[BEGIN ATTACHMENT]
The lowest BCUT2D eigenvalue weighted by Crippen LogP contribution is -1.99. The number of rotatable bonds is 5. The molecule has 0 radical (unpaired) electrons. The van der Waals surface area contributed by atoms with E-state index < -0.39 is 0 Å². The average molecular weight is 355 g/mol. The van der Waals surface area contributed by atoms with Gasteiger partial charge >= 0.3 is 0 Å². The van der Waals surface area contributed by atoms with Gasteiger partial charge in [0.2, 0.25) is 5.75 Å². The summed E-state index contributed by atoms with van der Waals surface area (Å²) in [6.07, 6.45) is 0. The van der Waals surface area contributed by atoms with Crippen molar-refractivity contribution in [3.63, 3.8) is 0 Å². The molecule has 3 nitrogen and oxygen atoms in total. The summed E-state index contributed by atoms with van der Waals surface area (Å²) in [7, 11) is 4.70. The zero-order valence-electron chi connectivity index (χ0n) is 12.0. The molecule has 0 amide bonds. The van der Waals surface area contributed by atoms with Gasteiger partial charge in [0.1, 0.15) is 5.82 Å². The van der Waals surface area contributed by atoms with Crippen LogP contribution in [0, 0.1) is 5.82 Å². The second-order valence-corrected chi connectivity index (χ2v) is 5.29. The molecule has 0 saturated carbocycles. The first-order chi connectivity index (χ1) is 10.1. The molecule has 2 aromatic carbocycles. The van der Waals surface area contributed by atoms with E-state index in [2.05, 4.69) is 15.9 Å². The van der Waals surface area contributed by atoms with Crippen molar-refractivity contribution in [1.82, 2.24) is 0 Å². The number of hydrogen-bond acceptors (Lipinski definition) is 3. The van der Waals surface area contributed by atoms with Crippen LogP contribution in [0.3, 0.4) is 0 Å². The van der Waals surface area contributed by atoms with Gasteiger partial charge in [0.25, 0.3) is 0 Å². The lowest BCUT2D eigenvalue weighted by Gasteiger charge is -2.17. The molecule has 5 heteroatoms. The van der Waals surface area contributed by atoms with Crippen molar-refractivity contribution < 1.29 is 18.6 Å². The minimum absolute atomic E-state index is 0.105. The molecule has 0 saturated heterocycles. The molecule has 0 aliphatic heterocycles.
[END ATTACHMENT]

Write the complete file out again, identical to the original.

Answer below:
The lowest BCUT2D eigenvalue weighted by Crippen LogP contribution is -1.99. The number of rotatable bonds is 5. The molecule has 0 radical (unpaired) electrons. The van der Waals surface area contributed by atoms with E-state index < -0.39 is 0 Å². The average molecular weight is 355 g/mol. The van der Waals surface area contributed by atoms with Gasteiger partial charge >= 0.3 is 0 Å². The van der Waals surface area contributed by atoms with Gasteiger partial charge in [0.2, 0.25) is 5.75 Å². The summed E-state index contributed by atoms with van der Waals surface area (Å²) in [6.07, 6.45) is 0. The van der Waals surface area contributed by atoms with Crippen molar-refractivity contribution in [3.63, 3.8) is 0 Å². The molecule has 3 nitrogen and oxygen atoms in total. The summed E-state index contributed by atoms with van der Waals surface area (Å²) in [7, 11) is 4.70. The zero-order valence-electron chi connectivity index (χ0n) is 12.0. The molecule has 0 amide bonds. The van der Waals surface area contributed by atoms with Gasteiger partial charge in [0.1, 0.15) is 5.82 Å². The van der Waals surface area contributed by atoms with Crippen LogP contribution in [0, 0.1) is 5.82 Å². The second-order valence-corrected chi connectivity index (χ2v) is 5.29. The molecule has 0 saturated carbocycles. The first-order chi connectivity index (χ1) is 10.1. The molecule has 2 aromatic carbocycles. The van der Waals surface area contributed by atoms with E-state index in [2.05, 4.69) is 15.9 Å². The van der Waals surface area contributed by atoms with Crippen molar-refractivity contribution in [1.82, 2.24) is 0 Å². The number of hydrogen-bond acceptors (Lipinski definition) is 3. The van der Waals surface area contributed by atoms with Crippen LogP contribution in [0.3, 0.4) is 0 Å². The van der Waals surface area contributed by atoms with Gasteiger partial charge in [0.25, 0.3) is 0 Å². The lowest BCUT2D eigenvalue weighted by Gasteiger charge is -2.17. The molecule has 5 heteroatoms. The van der Waals surface area contributed by atoms with Crippen molar-refractivity contribution < 1.29 is 18.6 Å². The minimum absolute atomic E-state index is 0.105. The molecule has 0 saturated heterocycles. The molecule has 0 aliphatic heterocycles.